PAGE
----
Tiscareno-Barrajas had spent 4½ months in custody when a federal judge sentenced him to time served in October, clearing the path for his deportation. He is now in Mexico while his husband remains in the United States, Phil Swartley, his former landlord, said in July.
“My soft side says give him another chance and my practical side says deport him,” Reeb said. “He snuck in too many times. He broke the law too many times.”
Luis R. Chevalier-Pena has three children in the United States, a son and two daughters who are now in their 20s. One is a dental assistant. Another works as a security guard. The third is in college.
Their successes “leapfrogged” anything Chevalier-Pena could have hoped for in his native Dominican Republic, his assistant federal defender, Mythri Jayaraman, told a federal judge in Easton in June.
“He made a better future for his children possible,” Jayaraman said.
The 48-year-old Reading man was arrested by immigration agents last year after being twice cited for traffic violations, according to court records. Chevalier-Pena also has a 2004 conviction in New Jersey for conspiracy to distribute heroin, for which he served more than two years in federal prison before being deported.
In sentencing Chevalier-Pena for illegal reentry, U.S. District Judge Edward Smith said he needed to send a message, even as he praised Chevalier-Pena’s work ethic and noted the age of his prior conviction.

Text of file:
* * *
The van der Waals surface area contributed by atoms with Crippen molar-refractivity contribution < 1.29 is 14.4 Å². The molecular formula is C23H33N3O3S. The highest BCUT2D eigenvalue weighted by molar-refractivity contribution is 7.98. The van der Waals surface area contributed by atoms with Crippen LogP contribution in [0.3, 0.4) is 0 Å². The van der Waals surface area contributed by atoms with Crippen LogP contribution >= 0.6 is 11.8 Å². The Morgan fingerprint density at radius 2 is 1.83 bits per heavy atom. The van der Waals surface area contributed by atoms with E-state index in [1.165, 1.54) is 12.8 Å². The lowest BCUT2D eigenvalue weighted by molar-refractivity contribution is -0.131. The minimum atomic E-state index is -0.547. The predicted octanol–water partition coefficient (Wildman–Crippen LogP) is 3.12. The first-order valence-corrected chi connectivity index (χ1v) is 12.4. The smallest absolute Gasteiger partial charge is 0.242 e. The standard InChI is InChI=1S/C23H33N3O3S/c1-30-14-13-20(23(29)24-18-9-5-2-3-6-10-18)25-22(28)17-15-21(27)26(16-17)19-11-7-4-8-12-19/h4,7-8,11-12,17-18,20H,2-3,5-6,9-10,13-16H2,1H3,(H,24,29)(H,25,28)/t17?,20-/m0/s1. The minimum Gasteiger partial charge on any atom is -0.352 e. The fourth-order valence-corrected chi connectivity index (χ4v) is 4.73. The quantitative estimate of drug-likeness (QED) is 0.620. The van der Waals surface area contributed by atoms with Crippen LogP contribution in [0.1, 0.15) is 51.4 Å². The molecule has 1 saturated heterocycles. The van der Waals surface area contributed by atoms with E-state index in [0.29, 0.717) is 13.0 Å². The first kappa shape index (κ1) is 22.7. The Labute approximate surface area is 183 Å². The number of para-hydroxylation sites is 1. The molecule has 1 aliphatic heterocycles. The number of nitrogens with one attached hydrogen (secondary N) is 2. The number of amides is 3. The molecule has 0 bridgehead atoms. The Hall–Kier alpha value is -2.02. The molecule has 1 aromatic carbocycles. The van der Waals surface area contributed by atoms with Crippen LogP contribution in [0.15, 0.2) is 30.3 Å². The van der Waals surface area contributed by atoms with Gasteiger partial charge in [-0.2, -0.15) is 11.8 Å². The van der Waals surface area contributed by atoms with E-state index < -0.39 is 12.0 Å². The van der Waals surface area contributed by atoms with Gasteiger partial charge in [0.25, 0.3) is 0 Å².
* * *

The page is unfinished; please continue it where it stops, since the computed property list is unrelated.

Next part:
“All the evidence that’s been submitted suggests you’ve been a hard-working individual your entire life,” Smith said. “Everyone who was interviewed by the probation office had nothing but good things to say about you.”
Still, Smith ordered ChevalierPena to spend 18 months in prison before he is sent back to the Dominican Republic.
“Others have to know that if they come into this country illegally and they are caught, they are going to be prosecuted. They are going to be convicted. They are going to be punished,” Smith said.
In July, Smith ordered 57-yearold Miguel Carrillo-Zamarripa of Reading to spend six months in prison, a time-served sentence that paved the way for his deportation to Mexico.
Carrillo-Zamarripa came to the United States in 1977 as a teenager and was granted lawful permanent residency status a decade later, according to court records. He was first deported after being caught in 1990 smuggling marijuana across the Texas border, a crime for which he received a suspended prison sentence. It was one of three prior removals from the U.S.
“That means that four separate times — at least — he entered the country illegally,” said Assistant U.S. Attorney John Gallagher, who recently was nominated by Trump to be a U.S. District Court judge.
Smith highlighted that Carrillo-Zamarripa, who was arrested at his home by immigration agents, has been crime-free for nearly three decades. He also noted Carrillo-Zamarripa’s ties to the United States: He owns property here and most of his family is in America, including his two children and eight grandchildren.
Smith said he was concerned that any sentence he handed down would fail to dissuade Carrillo-Zamarripa from coming back.
“There’s such an allure here for you,” Smith said.
To discourage Carrillo-Zamarripa, Smith adopted a tactic he also used with Chevalier-Pena.
Onto both men’s sentences, Smith tacked three years of federal probation. Outside the country, the extra requirement is meaningless. But if they were caught returning, they’d face additional time in prison.